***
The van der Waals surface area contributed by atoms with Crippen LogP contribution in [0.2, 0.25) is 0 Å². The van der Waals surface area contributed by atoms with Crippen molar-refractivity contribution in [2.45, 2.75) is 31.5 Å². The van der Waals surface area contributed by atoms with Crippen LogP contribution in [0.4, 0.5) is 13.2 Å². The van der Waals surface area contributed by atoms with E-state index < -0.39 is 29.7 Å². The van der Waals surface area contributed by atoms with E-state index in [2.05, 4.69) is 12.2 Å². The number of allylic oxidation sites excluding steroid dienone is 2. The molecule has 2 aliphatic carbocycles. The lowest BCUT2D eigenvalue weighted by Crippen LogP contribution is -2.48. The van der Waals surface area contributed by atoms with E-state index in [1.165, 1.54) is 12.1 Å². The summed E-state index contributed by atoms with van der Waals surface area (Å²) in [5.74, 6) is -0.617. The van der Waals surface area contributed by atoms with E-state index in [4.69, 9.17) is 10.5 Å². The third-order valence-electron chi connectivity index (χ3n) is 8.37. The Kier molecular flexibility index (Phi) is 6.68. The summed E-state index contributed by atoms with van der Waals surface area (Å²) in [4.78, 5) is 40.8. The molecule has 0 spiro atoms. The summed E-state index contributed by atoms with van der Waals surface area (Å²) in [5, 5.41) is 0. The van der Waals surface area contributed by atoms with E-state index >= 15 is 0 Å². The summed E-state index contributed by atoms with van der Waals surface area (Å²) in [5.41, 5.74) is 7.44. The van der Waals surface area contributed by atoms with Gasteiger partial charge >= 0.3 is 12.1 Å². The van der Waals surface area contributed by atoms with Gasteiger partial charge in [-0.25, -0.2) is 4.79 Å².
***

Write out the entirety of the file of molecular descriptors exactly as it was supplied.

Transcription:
The van der Waals surface area contributed by atoms with Crippen LogP contribution in [0.2, 0.25) is 0 Å². The van der Waals surface area contributed by atoms with Crippen molar-refractivity contribution in [2.45, 2.75) is 31.5 Å². The van der Waals surface area contributed by atoms with Crippen LogP contribution in [0.4, 0.5) is 13.2 Å². The van der Waals surface area contributed by atoms with E-state index < -0.39 is 29.7 Å². The van der Waals surface area contributed by atoms with E-state index in [2.05, 4.69) is 12.2 Å². The number of allylic oxidation sites excluding steroid dienone is 2. The molecule has 2 aliphatic carbocycles. The lowest BCUT2D eigenvalue weighted by Crippen LogP contribution is -2.48. The van der Waals surface area contributed by atoms with E-state index in [1.165, 1.54) is 12.1 Å². The summed E-state index contributed by atoms with van der Waals surface area (Å²) in [5.74, 6) is -0.617. The van der Waals surface area contributed by atoms with E-state index in [4.69, 9.17) is 10.5 Å². The third-order valence-electron chi connectivity index (χ3n) is 8.37. The Kier molecular flexibility index (Phi) is 6.68. The summed E-state index contributed by atoms with van der Waals surface area (Å²) in [4.78, 5) is 40.8. The molecule has 0 spiro atoms. The summed E-state index contributed by atoms with van der Waals surface area (Å²) in [5, 5.41) is 0. The van der Waals surface area contributed by atoms with E-state index >= 15 is 0 Å². The summed E-state index contributed by atoms with van der Waals surface area (Å²) in [5.41, 5.74) is 7.44. The van der Waals surface area contributed by atoms with Gasteiger partial charge >= 0.3 is 12.1 Å². The van der Waals surface area contributed by atoms with Gasteiger partial charge in [-0.25, -0.2) is 4.79 Å².